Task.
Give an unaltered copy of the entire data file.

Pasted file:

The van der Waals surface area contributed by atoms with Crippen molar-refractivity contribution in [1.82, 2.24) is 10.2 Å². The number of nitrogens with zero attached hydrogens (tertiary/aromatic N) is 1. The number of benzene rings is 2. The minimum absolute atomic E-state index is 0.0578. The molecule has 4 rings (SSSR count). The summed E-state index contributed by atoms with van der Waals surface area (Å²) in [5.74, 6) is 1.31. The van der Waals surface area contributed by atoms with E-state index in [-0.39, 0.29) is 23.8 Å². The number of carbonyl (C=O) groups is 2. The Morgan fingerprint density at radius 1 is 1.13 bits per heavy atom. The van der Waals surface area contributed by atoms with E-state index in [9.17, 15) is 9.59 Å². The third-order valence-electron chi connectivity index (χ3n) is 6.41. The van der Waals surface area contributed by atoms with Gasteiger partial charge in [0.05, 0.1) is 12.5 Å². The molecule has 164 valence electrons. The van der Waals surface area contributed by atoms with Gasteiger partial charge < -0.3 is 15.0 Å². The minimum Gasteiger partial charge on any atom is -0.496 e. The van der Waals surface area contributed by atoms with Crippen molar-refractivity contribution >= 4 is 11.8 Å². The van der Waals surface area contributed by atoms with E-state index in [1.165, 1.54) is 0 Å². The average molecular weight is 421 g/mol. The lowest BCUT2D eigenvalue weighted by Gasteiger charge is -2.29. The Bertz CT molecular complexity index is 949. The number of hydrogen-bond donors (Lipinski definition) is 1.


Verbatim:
The van der Waals surface area contributed by atoms with Crippen molar-refractivity contribution in [1.82, 2.24) is 10.2 Å². The number of nitrogens with zero attached hydrogens (tertiary/aromatic N) is 1. The number of benzene rings is 2. The minimum absolute atomic E-state index is 0.0578. The molecule has 4 rings (SSSR count). The summed E-state index contributed by atoms with van der Waals surface area (Å²) in [5.74, 6) is 1.31. The van der Waals surface area contributed by atoms with E-state index in [-0.39, 0.29) is 23.8 Å². The number of carbonyl (C=O) groups is 2. The Morgan fingerprint density at radius 1 is 1.13 bits per heavy atom. The van der Waals surface area contributed by atoms with E-state index in [9.17, 15) is 9.59 Å². The third-order valence-electron chi connectivity index (χ3n) is 6.41. The van der Waals surface area contributed by atoms with Gasteiger partial charge in [0.05, 0.1) is 12.5 Å². The molecule has 164 valence electrons. The van der Waals surface area contributed by atoms with Gasteiger partial charge < -0.3 is 15.0 Å². The minimum Gasteiger partial charge on any atom is -0.496 e. The van der Waals surface area contributed by atoms with Crippen molar-refractivity contribution >= 4 is 11.8 Å². The van der Waals surface area contributed by atoms with E-state index in [1.165, 1.54) is 0 Å². The average molecular weight is 421 g/mol. The lowest BCUT2D eigenvalue weighted by Gasteiger charge is -2.29. The Bertz CT molecular complexity index is 949. The number of hydrogen-bond donors (Lipinski definition) is 1.